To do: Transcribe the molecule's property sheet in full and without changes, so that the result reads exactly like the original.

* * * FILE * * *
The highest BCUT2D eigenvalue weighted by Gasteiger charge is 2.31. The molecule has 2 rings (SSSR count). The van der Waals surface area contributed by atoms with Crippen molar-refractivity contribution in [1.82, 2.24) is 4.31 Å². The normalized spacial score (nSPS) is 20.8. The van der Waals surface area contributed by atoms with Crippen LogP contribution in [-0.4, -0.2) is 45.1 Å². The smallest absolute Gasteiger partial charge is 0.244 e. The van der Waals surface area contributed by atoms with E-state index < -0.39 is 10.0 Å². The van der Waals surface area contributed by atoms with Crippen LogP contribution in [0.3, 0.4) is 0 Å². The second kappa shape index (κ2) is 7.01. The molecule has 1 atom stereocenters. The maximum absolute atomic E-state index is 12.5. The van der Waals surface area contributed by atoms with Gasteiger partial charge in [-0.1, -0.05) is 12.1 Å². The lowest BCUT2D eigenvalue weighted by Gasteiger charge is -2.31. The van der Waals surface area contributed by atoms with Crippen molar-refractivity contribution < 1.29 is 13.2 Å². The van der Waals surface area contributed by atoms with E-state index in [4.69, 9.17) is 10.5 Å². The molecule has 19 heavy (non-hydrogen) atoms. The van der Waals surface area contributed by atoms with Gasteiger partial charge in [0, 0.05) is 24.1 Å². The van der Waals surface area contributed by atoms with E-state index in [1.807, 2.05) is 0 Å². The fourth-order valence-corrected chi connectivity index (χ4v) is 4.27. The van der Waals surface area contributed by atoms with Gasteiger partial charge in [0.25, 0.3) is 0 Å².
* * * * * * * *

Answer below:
The highest BCUT2D eigenvalue weighted by Gasteiger charge is 2.31. The molecule has 2 rings (SSSR count). The van der Waals surface area contributed by atoms with Crippen molar-refractivity contribution in [1.82, 2.24) is 4.31 Å². The normalized spacial score (nSPS) is 20.8. The van der Waals surface area contributed by atoms with Crippen LogP contribution in [-0.4, -0.2) is 45.1 Å². The smallest absolute Gasteiger partial charge is 0.244 e. The van der Waals surface area contributed by atoms with E-state index < -0.39 is 10.0 Å². The van der Waals surface area contributed by atoms with Crippen LogP contribution in [0.3, 0.4) is 0 Å². The second kappa shape index (κ2) is 7.01. The molecule has 1 atom stereocenters. The maximum absolute atomic E-state index is 12.5. The van der Waals surface area contributed by atoms with Gasteiger partial charge in [-0.1, -0.05) is 12.1 Å². The lowest BCUT2D eigenvalue weighted by Gasteiger charge is -2.31. The van der Waals surface area contributed by atoms with Crippen molar-refractivity contribution < 1.29 is 13.2 Å². The van der Waals surface area contributed by atoms with E-state index in [4.69, 9.17) is 10.5 Å². The molecule has 19 heavy (non-hydrogen) atoms. The van der Waals surface area contributed by atoms with Gasteiger partial charge in [0, 0.05) is 24.1 Å². The van der Waals surface area contributed by atoms with E-state index in [1.807, 2.05) is 0 Å². The fourth-order valence-corrected chi connectivity index (χ4v) is 4.27. The van der Waals surface area contributed by atoms with Gasteiger partial charge in [0.25, 0.3) is 0 Å².